California Proposition 64 (1986)

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Proposition 64 was a proposition in the state of California on the November 4, 1986 ballot. It was an initiative statute that would have restored Acquired Immune Deficiency Syndrome (AIDS) to the list of communicable diseases. The measure was defeated by a margin of 71% to 29%.

Activists associated with Lyndon LaRouche formed the "Prevent AIDS Now Initiative Committee" (PANIC) to place what became "Proposition 64" on the California state ballot. The initiative was written by Khushro Ghandhi.[1] who was also the president of PANIC. Brian Lantz was vice-president[2] and Ted Andromidas was treasurer[3]

The initiative[edit]

Proponents argued that the measures would merely return AIDS to the list of communicable diseases under the public health laws. The ballot argument in favor of the proposition were pathologist John Grauerholz, psychiatrist Nancy T. Mullan, and former Centers for Disease Control advisor Gus S. Sermos.[4] Congressman William E. Dannemeyer was also a proponent.

Opponents characterized it as an effort to force HIV-positive individuals out of their jobs and into quarantine. Said Helen Miramontes, R.N., president of the California Nurses Association:

Health professionals believe that Proposition 64 would seriously hurt their ability to treat and find a cure for AIDS. Current medical efforts based on years of research will be undermined by the fear generated by this irrational proposition.

The ballot argument against the measure was signed by Gladden V. Elliott, president of the California Medical Association, Congressman Ed Zschau, and Senator Alan Cranston. The submitted supporting argument included claims that AIDS could be transmitted by insects, respiratory means and casual contact.[4] These claims were challenged in a suit by California Secretary of State March Fong Eu, based on the argument that they had no scientific support.[4]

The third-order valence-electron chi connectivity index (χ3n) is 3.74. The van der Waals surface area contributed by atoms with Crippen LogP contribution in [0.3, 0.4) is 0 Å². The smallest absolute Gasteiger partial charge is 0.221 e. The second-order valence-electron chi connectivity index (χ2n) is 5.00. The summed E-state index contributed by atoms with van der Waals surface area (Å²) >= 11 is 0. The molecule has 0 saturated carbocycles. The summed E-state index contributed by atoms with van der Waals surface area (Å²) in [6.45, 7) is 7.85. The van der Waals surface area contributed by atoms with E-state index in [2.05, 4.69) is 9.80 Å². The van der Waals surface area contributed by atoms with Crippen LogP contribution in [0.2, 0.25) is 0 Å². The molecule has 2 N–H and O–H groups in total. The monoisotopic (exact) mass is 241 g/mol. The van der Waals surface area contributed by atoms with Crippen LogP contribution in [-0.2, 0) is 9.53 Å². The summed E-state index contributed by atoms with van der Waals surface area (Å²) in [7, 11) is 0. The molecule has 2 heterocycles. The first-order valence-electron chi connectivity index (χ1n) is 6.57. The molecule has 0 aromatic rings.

In 1988, the text of Proposition 64 was re-introduced in California by the "Prevent AIDS Now In California" (also PANIC) committee and appeared on the June 1988 ballot as "Proposition 69." It was also defeated.

Related controversies[edit]

The gathering of signatures to qualify the initiative was handled in part by a paid contractor. The fee was paid with a contribution by the Caucus Distributors Inc, a key part of the LaRouche movement.[5] The political consultant who was hired by the LaRouche organization to collect signatures for the PANIC initiative was convicted of fraud in October 1988. The consultant, Stanley I. Dale, used out-of-state signature-collectors and claimed they were California residents.[6] March Fong Eu, Secretary of State of California, notified the committee that her office had received numerous complaints of harassment by signature gatherers, including "outrageous verbal abuse for mere failure to sign petitions". She warned them that further complaints would result in legal action.[7]

LaRouche activists accused official agencies such as the Centers for Disease Control of "criminal malfeasance" for refusing to back measures such as mandatory testing.[8]

See also[edit]

References[edit]

  1. ^ "The State AIDS Test Measure Near OK for Ballot", Los Angeles Times. Los Angeles, Calif.: Jun 23, 1986. pg. 2
  2. ^ "Probe of LaRouche Initiative On AIDS Turns to East Bay;" Edward Iwata. San Francisco Chronicle (pre-1997 Fulltext). San Francisco, Calif.: Jul 25, 1986. pg. 14
  3. ^ "Backers of AIDS quarantine boost initiative drive," Bill Callahan. The Tribune. San Diego, Calif.: Feb 6, 1986. pg. B.12.3.
  4. ^ a b c Proposition 64 Text, analysis, and arguments
  5. ^ "Strange Twists Mark Prop. 64 Campaign;" KEVIN RODERICK. Los Angeles Times. Los Angeles, Calif.: Oct 30, 1986. pg. 25
  6. ^ "Jail for Promoter of 1986 AIDS Initiative" United Press International (10/31/88)
  7. ^ "AIDS-Control Backers Get Warning From Eu;" San Francisco Chronicle.San Francisco, Calif.: May 20, 1986. pg. 11
  8. ^ http://www.etext.org/Politics/LaRouche/larouche.program.15

External links[edit]